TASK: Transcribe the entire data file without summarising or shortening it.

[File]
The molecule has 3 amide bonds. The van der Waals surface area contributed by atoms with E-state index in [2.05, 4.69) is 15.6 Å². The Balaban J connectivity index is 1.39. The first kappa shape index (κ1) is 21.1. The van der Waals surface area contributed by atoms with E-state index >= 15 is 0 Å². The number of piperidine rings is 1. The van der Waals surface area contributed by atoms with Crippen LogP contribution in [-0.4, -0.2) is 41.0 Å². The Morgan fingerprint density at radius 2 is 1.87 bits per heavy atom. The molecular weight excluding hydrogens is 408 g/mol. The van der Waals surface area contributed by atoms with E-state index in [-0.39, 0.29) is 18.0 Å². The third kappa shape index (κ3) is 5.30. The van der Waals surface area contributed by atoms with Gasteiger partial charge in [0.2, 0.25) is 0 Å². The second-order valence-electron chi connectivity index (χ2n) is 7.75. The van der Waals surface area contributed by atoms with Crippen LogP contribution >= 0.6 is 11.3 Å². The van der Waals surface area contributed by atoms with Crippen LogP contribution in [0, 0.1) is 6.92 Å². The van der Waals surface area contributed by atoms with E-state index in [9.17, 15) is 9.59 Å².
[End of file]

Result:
The molecule has 3 amide bonds. The van der Waals surface area contributed by atoms with E-state index in [2.05, 4.69) is 15.6 Å². The Balaban J connectivity index is 1.39. The first kappa shape index (κ1) is 21.1. The van der Waals surface area contributed by atoms with E-state index >= 15 is 0 Å². The number of piperidine rings is 1. The van der Waals surface area contributed by atoms with Crippen LogP contribution in [-0.4, -0.2) is 41.0 Å². The Morgan fingerprint density at radius 2 is 1.87 bits per heavy atom. The molecular weight excluding hydrogens is 408 g/mol. The van der Waals surface area contributed by atoms with E-state index in [-0.39, 0.29) is 18.0 Å². The third kappa shape index (κ3) is 5.30. The van der Waals surface area contributed by atoms with Gasteiger partial charge in [0.2, 0.25) is 0 Å². The second-order valence-electron chi connectivity index (χ2n) is 7.75. The van der Waals surface area contributed by atoms with Crippen LogP contribution >= 0.6 is 11.3 Å². The van der Waals surface area contributed by atoms with Crippen LogP contribution in [0, 0.1) is 6.92 Å². The van der Waals surface area contributed by atoms with E-state index in [9.17, 15) is 9.59 Å².